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Ann N Y Acad Sci. 2007 Sep;1110:330-6.

Anti-IL-17A autovaccination prevents clinical and histological manifestations of experimental autoimmune encephalomyelitis.

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Ludwig Institute for Cancer Research, Brussels Branch, 74 av. Hippocrate UCL 7459, B-1200 Brussels, Belgium.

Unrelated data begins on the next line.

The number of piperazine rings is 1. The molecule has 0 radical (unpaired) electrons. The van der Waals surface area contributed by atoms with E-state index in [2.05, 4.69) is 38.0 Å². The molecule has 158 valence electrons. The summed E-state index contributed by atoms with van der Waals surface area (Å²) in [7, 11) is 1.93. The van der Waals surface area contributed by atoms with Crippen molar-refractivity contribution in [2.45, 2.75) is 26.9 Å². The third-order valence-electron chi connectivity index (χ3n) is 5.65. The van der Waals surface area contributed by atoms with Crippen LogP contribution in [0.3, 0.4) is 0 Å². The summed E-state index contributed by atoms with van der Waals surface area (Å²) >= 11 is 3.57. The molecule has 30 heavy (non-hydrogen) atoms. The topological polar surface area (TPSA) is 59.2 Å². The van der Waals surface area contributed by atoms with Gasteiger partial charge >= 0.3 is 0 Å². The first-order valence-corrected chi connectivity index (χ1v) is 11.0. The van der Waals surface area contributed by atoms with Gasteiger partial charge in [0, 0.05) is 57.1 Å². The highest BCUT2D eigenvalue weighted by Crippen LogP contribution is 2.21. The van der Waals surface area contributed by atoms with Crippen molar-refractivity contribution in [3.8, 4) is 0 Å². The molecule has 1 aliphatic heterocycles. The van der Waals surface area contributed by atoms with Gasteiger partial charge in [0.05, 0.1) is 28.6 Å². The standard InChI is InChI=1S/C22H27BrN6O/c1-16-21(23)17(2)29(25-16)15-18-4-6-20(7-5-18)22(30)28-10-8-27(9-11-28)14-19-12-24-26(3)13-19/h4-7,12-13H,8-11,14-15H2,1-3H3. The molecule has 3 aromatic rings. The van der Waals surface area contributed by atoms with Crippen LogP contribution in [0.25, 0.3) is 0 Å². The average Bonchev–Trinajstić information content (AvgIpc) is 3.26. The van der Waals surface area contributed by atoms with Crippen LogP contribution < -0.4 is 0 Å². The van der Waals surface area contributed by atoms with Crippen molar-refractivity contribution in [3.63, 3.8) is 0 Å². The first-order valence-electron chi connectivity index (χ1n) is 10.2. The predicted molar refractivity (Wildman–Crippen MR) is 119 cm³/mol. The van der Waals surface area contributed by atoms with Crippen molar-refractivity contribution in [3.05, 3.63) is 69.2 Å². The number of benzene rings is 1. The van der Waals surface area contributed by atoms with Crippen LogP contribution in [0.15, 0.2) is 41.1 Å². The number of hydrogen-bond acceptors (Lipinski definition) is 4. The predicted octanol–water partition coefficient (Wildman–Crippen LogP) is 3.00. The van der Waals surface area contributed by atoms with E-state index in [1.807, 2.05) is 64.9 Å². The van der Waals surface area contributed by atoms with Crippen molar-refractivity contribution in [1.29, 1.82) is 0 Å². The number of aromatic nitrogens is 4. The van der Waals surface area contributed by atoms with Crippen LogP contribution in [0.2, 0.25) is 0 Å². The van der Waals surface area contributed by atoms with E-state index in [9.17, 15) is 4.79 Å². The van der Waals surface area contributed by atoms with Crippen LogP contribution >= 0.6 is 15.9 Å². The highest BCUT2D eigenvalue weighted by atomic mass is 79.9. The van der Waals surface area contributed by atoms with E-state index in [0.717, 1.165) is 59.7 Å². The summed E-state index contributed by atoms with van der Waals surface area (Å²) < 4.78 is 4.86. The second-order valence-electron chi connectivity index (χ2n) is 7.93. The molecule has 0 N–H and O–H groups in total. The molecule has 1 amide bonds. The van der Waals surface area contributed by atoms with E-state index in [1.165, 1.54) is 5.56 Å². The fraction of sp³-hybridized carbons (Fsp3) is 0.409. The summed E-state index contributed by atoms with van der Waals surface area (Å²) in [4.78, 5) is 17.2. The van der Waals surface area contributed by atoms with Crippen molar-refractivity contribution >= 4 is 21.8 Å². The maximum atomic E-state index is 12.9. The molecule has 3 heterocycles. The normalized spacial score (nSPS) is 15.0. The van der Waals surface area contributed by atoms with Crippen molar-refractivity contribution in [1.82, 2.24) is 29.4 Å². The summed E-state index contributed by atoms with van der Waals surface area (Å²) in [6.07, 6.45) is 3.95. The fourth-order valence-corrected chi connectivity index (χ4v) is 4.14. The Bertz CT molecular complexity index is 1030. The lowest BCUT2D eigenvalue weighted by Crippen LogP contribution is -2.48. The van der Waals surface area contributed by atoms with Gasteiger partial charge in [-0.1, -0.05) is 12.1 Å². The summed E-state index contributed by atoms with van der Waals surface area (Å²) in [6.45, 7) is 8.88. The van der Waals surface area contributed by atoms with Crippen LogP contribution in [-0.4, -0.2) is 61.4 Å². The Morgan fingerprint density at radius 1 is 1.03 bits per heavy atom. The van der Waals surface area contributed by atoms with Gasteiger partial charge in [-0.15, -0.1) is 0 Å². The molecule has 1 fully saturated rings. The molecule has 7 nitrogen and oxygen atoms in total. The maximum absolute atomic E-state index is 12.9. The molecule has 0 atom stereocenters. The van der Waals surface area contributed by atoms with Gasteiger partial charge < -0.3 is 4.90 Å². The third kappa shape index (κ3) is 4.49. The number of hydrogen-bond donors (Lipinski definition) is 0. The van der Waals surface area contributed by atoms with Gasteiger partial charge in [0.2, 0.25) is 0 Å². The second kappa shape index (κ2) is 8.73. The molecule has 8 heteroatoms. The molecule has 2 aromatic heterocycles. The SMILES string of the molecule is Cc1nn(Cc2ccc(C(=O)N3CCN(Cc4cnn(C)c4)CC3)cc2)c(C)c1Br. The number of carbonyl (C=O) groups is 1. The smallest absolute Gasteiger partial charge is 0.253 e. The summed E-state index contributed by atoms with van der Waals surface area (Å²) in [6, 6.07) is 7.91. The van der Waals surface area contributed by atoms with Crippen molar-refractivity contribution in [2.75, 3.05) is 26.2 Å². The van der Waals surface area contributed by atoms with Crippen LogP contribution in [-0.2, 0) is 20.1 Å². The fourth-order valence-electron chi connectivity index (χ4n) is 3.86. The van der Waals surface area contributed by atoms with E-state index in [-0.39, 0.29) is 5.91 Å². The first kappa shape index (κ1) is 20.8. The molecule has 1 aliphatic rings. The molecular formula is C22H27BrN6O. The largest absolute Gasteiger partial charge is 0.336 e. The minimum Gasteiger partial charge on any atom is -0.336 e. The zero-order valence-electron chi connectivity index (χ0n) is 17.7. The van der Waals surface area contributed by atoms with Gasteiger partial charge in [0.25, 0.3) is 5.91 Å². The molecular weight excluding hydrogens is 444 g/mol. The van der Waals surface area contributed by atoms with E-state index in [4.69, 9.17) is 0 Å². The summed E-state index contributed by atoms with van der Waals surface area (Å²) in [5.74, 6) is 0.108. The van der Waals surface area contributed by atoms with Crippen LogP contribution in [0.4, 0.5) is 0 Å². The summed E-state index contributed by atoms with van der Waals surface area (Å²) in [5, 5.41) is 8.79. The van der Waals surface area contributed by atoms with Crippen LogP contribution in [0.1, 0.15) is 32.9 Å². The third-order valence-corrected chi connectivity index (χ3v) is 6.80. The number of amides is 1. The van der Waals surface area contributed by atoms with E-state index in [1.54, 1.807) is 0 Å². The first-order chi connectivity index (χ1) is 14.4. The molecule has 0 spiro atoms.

Excessive or inappropriate production of IL-17A has been reported in diseases such as rheumatoid arthritis, asthma, and multiple sclerosis. The potential clinical relevance of these correlations was suggested by the protective effects of anti-IL-17A monoclonal antibodies in various mouse disease models. However, the chronic nature of the corresponding human afflictions raises great challenges for Ab-based therapies. An alternative to passive Ab therapy is autovaccination. Covalent association of self-cytokines with foreign proteins has been reported to induce the production of antibodies capable of neutralizing the biological activity of the target cytokine. We recently reported that cross-linking of IL-17A to ovalbumin produced highly immunogenic complexes that induced long-lasting IL-17A-neutralizing antibodies. Vaccinated SJL mice were completely protected against experimental autoimmune encephalomyelitis (EAE) induced by proteolipid protein peptide (PLP 139-151), and a monoclonal anti-IL-17A Ab (MM17F3), derived from C57Bl/6 mice vaccinated against IL-17A-OVA, also prevented disease development. Here we report that this Ab also protects C57Bl/6 mice from myelin oligdendrocyte glycoprotein (MOG)-induced EAE. Histological analysis of brain sections of C57Bl/6 mice treated with MM17F3 showed a complete absence of inflammatory infiltrates and evidence for a marked inhibition of chemokine and cytokine messages in the spinal cord. These results further extend the analytical and therapeutic potential of the autovaccine procedure.

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